ROCKFORD, Ill. (AP) - In the 17 years since he received his diagnosis, Lance Dauenbaugh’s blood has delivered oxygen to his cells; it has carried nutrients and hormones; it has done everything necessary to keep him alive, but with one potentially fatal flaw: It’s HIV positive.
When HIV was making headlines 30 years ago, Dauenbaugh’s case would have been unusual. Today, however, HIV has been turned from a death sentence into a manageable chronic condition. And there are likely to be more and more long-term survivors after a new recommendation earlier this month from the World Health Organization, which encouraged all men who have sex with other men to take antiretroviral medications as a precaution, even if they are not HIV positive.
The WHO guidelines have sparked concerns among health professionals and activists who say that the medication may be unaffordable for some at-risk groups, that even minor dosage errors can compromise the drug’s effectiveness, and that those on the drug regimen might become complacent and engage in unprotected sex.
The recommendations also don’t erase the stigma of HIV, which is often transmitted through unprotected sex and intravenous drug use.
Nevertheless, Dauenbaugh said he’s “one of the lucky ones.” His medications are working. He doesn’t drink or smoke. He enjoys gardening.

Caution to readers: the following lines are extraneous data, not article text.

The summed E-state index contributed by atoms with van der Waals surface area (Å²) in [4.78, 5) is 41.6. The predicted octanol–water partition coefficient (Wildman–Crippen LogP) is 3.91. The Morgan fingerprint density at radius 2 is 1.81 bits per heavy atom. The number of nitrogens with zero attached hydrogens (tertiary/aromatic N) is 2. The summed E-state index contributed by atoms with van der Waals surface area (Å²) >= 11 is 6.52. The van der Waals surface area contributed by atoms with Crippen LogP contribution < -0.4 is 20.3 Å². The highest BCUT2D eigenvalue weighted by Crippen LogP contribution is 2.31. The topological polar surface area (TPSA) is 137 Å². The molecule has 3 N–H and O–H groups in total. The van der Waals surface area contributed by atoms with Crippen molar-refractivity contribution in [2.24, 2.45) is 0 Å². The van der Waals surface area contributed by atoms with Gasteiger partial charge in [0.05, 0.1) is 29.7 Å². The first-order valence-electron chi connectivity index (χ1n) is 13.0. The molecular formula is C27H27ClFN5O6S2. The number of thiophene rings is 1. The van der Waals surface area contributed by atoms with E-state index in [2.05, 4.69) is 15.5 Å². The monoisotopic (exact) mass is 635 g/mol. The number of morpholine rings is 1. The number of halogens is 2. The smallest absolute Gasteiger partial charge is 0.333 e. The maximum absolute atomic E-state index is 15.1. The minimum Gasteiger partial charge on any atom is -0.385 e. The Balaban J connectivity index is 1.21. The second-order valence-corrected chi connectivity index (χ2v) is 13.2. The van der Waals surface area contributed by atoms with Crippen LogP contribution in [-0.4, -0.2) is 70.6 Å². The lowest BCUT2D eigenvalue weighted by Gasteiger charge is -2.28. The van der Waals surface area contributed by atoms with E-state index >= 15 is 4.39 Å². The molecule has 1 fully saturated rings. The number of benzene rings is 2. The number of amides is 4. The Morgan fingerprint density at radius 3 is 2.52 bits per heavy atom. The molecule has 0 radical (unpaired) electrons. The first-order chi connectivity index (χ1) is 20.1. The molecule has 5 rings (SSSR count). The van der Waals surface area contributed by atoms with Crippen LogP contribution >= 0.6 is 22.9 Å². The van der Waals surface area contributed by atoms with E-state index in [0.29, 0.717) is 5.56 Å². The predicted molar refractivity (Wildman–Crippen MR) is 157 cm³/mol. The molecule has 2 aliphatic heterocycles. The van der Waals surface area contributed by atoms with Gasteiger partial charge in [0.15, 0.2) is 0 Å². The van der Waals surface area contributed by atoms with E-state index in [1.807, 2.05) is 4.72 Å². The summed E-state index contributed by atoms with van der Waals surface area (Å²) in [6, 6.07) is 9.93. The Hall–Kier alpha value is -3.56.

“I believe in trying to live a healthy lifestyle even if you do have an illness because your odds are a lot better,” he said.
Shelton Kay, director of Crusader Community Health’s HIV program, compared living with HIV to living with diabetes or hypertension. With proper monitoring and care, “you can be healthy and live a normal life,” Kay said.
Dauenbaugh contracted HIV in 1997, right around the same time that Highly Active Antiretroviral Therapy was introduced. It was a major milestone in the fight against HIV/AIDS.
HIV is a retrovirus, so called because it inserts its own DNA into its host, with the result that a person who contracts HIV will have it for life. There is no cure. But antiretroviral medications are able to contain and suppress HIV.
Left untreated, HIV destroys infection-fighting blood cells. The final stage is full-blown AIDS, which makes the patient susceptible to bacterial and viral infections that those with healthy immune systems could overcome.
Despite the progress against the disease, an estimated 50,000 new HIV infections are diagnosed in the U.S. every year, according to the Centers for Disease Control and Prevention. And even though they make up only 4 percent of the country’s population, men who engage in sexual activity with other men account for 63 percent of new HIV infections, the CDC reported.
Dauenbaugh, 58, is familiar with the toll taken by the virus. He moved back to Rockford last August after his longtime partner, Todd Files, died from complications arising from AIDS and chronic obstructive pulmonary disease.
Files lived with HIV for 27 years. He was a floral designer who was confined to a wheelchair after an infection worked its way into his spine and paralyzed him from the waist down when he was in his 20s.
Before he became seriously ill, Files weighed about 160 pounds, Dauenbaugh said. By the time he died, he weighed 70.
Although AIDS played a role in File’s death, more and more people with HIV are living long enough to die from unrelated illnesses.